4. Greater expectations regarding “value add”
With the advent of a range of smart, retail-focused technology solutions, it’s now possible for retailers to understand customers – and what they’re looking for – in far greater detail than ever before. Data now plays a key role in guiding customers along their sales path, and ensuring they remain loyal to your brand long-term.
With the right technology in place, you can customise the information you show your customers – meaning they only see products or services that are relevant to them. You can also provide them with far more relevant and timely after-sales promotions (based on what they have purchased or searched for previously), and truly address their unique needs and pain-points.
Today, the customer needs to be at the centre of any retail experience and in charge of the service they receive. According to McKinsey & Company, “customer-experience leaders start with a differentiating purpose and focus on improving the most important customer journey first—whether it be opening a bank account, returning a pair of shoes, installing cable television, or even updating address and account information. Then they improve the steps that make up that journey.” (Source: McKinsey Quarterly, The CEO guide to customer experience, 2016).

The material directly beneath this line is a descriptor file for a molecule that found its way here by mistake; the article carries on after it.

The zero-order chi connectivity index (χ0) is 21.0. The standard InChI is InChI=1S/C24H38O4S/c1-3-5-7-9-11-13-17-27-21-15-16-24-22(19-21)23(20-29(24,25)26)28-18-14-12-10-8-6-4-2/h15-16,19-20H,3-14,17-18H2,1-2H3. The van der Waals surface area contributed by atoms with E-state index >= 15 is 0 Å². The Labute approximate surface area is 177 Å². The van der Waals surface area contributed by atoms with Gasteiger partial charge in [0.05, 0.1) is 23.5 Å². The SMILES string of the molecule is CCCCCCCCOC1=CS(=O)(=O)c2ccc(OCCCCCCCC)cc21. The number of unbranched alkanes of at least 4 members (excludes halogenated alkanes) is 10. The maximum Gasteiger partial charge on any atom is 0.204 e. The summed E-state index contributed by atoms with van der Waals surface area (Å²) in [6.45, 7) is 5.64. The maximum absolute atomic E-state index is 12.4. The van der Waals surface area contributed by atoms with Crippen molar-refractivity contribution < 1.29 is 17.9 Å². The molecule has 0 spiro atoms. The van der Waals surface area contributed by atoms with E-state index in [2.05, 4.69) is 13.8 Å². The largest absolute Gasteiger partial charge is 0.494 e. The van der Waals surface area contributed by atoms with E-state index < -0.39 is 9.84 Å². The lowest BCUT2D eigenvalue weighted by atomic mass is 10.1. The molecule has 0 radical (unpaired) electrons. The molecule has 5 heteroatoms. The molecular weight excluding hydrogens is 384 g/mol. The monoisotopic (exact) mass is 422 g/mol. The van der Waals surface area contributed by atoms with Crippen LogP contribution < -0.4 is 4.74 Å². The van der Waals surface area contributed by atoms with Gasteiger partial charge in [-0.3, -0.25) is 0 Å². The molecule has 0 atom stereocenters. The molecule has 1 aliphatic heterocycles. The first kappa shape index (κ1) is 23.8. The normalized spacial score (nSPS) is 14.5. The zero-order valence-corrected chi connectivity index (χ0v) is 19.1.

5. Online support
With 2.5 billion people around the world now using messaging apps, there is also great potential for retailers to provide effective mobile messaging to support the purchasing process. (Source: Customer Think: 4 Technology Trends Improving Customer Experience in 2016).
While mobile support hasn’t been optimised to date, this is an early trend that innovative retailers can use to their advantage, and mobile messaging represents a huge opportunity.
Find out more